January 8, 2014

Lampton's yawps: They gloried in the glory

William J. Lampton did not believe he was a poet. No, he said, he did not poeticize important or profound topics or sing his "soulful sufferings." Instead, this Kentucky-born second cousin of Samuel Clemens referred to his fun and humorous verses as "yawps" and he himself was a "yawpist." His first collection, Yawps: And Other Things (1900) made that preference clear. Many of the "yawps" had been previously published in the New York Sun ("so the worst is over"). All this is by way of introduction of Lampton's poem celebrating January 8, appropriately titled "January Eighth, 1889":

There were lots of celebrations
   In the West and in the East;
There were viands and libations
   For the largest and the least;
There were speeches, speeches, speeches;
   The torrent would not dam,
When it turned upon the hero
   Who punched old Pakenham.

They gloried in the glory
   Of a glorious past, and told,
In hyperbolic story,
   Of the wondrous deeds of old;
They pointed to the future,
   And saw on Vict'ry's brow
A limb of lustrous laurel,
   They cannot see there now.

At the time of all this blowing,
   'Way down in Tennessee
A grim, gray ghost was showing
   Some signs of energy;
He sighed deep in his bosom,
   And now and then would cuss,
The meanwhile turning over
   In his sarcophagus.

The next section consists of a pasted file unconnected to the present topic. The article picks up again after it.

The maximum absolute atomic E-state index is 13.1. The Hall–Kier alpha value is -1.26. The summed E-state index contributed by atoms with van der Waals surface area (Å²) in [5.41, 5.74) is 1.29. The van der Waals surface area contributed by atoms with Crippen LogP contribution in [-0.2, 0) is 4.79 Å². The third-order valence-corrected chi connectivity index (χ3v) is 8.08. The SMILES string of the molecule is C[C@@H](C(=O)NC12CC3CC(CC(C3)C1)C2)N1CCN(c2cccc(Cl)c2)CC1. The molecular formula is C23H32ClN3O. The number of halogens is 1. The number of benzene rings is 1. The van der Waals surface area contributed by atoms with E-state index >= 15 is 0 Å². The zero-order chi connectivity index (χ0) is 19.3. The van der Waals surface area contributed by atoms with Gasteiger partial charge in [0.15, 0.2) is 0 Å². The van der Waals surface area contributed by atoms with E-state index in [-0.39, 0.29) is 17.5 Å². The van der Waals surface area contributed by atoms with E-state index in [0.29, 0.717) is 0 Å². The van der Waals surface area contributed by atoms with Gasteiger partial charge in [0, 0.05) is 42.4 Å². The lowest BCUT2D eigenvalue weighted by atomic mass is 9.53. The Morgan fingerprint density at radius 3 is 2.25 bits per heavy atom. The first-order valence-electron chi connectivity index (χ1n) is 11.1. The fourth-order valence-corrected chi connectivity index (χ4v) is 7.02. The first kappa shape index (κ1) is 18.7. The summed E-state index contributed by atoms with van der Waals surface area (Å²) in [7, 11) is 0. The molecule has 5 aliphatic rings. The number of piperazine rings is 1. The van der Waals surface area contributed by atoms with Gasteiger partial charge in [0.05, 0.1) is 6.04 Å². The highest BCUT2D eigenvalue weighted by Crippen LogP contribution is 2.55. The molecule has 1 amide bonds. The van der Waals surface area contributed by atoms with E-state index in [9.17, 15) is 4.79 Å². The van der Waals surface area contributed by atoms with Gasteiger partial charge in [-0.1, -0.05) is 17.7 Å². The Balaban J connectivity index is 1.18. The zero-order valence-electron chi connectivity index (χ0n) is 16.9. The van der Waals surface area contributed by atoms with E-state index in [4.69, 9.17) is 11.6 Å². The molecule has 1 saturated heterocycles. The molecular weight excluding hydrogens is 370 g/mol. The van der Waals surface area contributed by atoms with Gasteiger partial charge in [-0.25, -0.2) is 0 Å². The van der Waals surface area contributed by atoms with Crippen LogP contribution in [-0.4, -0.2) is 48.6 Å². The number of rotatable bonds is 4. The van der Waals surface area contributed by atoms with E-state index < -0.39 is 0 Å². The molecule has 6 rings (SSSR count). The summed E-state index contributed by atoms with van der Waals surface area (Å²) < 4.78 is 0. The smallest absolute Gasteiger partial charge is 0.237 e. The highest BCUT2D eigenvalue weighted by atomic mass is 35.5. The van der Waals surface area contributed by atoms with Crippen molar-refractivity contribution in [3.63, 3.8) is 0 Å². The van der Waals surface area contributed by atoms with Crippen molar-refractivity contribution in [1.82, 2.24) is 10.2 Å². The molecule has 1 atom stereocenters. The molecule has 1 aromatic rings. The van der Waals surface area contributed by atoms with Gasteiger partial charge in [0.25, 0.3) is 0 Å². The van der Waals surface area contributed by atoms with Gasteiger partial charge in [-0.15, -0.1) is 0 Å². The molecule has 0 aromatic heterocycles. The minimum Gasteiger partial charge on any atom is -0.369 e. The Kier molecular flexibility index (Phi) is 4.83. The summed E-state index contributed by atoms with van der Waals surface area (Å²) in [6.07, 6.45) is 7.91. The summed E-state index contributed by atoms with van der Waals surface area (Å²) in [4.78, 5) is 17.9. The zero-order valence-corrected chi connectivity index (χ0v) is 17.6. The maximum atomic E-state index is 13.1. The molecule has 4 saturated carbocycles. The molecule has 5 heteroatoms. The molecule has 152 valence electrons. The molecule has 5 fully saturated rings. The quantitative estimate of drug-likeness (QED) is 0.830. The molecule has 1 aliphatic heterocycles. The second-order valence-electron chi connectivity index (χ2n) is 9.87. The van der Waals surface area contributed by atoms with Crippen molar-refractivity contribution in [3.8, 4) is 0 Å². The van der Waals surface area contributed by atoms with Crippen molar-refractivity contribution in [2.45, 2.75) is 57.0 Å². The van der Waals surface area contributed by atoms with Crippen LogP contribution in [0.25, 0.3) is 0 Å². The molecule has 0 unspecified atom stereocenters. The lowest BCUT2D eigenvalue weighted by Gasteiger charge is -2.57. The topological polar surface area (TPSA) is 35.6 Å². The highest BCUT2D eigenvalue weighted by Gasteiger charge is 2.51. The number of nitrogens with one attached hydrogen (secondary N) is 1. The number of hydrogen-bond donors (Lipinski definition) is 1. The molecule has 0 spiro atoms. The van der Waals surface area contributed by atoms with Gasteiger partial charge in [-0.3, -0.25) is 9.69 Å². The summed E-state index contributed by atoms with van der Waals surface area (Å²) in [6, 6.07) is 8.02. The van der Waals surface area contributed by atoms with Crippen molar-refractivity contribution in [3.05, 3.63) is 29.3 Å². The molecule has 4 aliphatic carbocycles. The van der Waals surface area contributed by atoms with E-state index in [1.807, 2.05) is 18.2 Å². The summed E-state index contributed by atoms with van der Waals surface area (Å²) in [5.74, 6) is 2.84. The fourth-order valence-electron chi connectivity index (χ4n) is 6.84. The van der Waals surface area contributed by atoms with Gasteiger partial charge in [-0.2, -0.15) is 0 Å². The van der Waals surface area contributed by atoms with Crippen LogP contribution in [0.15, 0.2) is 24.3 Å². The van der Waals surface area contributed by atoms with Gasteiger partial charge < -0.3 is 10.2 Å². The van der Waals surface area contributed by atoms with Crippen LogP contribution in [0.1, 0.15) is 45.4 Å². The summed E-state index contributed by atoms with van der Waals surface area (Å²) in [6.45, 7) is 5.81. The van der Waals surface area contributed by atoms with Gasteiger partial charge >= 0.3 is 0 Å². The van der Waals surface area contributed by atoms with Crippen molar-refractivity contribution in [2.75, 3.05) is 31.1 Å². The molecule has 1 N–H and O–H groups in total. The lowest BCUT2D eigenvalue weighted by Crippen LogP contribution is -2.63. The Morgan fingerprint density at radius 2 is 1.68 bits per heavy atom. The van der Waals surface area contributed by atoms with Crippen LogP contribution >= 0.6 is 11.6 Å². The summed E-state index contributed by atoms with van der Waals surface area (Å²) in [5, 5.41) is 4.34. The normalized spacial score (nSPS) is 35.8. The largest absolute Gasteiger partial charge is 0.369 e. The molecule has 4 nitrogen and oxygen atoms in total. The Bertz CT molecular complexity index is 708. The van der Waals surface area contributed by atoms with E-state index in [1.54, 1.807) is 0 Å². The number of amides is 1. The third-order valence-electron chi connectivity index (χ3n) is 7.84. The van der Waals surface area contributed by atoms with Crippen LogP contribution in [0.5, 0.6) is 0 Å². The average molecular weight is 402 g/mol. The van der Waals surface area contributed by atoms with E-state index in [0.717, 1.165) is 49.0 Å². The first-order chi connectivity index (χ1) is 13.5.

He sat up, and intently,
   With hand up to his ear,
He nodded, not quite gently,
   At most that he could hear.
He listened to the buncombe,
   And thought of recent facts,
Whereby his party'd got it
   Where chickens get the axe.

He knew the wretched story,
   Which had disturbed him there
A triumph, transitory,
   Disaster and despair.
Then hearing still the speaking,
   He shook his bony head,
And groaned: "By the Eternal,
   I'm glad that I am dead!"

The poem is a reference to the anniversary of the Battle of New Orleans during the War of 1812 and the conflict's long-dead hero Andrew Jackson. The day was a national holiday in recognition of that event 75 years prior. The "yawp," then, satirizes how the present generation celebrates the past one, which remains as ambivalent as their corpses.

Will Lampton, as his friends called him, did not enjoy doing "usual things in the usual sort way" (as the portrait of him circa 1914 above would indicate). Such was also the case with his poetry: His lines have varying syllables lengths (for the most part; a few are more conventional), often short, with a bounce that pushes the reader forward while challenging them to read carefully. As one critic noted them, they are "peculiar, perpendicularly elongated." Lampton writes about subjects as varied as George Washington, domestic news, the landscape of Kentucky, and a love of pie. He makes frequent use of alliteration, internal rhyme, and repetition in a way that adds to the comical nature of his work. Most importantly, Lampton frequently uses grandiose language for menial topics like hedge hogs and humidity, mixed with more common vernacular from "wow" to "whoop-la!"

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